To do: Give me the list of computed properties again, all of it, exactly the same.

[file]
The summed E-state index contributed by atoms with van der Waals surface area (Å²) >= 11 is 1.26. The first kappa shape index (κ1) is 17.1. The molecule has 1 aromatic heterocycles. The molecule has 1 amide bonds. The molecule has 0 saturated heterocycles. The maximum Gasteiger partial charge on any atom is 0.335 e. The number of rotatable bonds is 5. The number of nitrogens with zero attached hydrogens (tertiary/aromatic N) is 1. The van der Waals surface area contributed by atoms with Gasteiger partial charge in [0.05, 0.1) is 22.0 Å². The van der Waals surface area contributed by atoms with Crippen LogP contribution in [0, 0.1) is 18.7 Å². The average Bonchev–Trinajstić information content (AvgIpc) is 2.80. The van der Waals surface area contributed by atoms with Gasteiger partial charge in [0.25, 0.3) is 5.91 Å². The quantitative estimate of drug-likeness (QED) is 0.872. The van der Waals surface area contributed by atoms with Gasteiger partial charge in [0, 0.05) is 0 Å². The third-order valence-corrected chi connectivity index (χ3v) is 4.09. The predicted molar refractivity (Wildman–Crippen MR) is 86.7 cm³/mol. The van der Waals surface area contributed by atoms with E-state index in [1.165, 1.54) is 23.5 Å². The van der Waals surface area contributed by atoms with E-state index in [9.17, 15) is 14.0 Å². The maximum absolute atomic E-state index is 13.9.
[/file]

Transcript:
The summed E-state index contributed by atoms with van der Waals surface area (Å²) >= 11 is 1.26. The first kappa shape index (κ1) is 17.1. The molecule has 1 aromatic heterocycles. The molecule has 1 amide bonds. The molecule has 0 saturated heterocycles. The maximum Gasteiger partial charge on any atom is 0.335 e. The number of rotatable bonds is 5. The number of nitrogens with zero attached hydrogens (tertiary/aromatic N) is 1. The van der Waals surface area contributed by atoms with Gasteiger partial charge in [0.05, 0.1) is 22.0 Å². The van der Waals surface area contributed by atoms with Crippen LogP contribution in [0, 0.1) is 18.7 Å². The average Bonchev–Trinajstić information content (AvgIpc) is 2.80. The van der Waals surface area contributed by atoms with Gasteiger partial charge in [0.25, 0.3) is 5.91 Å². The quantitative estimate of drug-likeness (QED) is 0.872. The van der Waals surface area contributed by atoms with Gasteiger partial charge in [0, 0.05) is 0 Å². The third-order valence-corrected chi connectivity index (χ3v) is 4.09. The predicted molar refractivity (Wildman–Crippen MR) is 86.7 cm³/mol. The van der Waals surface area contributed by atoms with E-state index in [1.165, 1.54) is 23.5 Å². The van der Waals surface area contributed by atoms with E-state index in [9.17, 15) is 14.0 Å². The maximum absolute atomic E-state index is 13.9.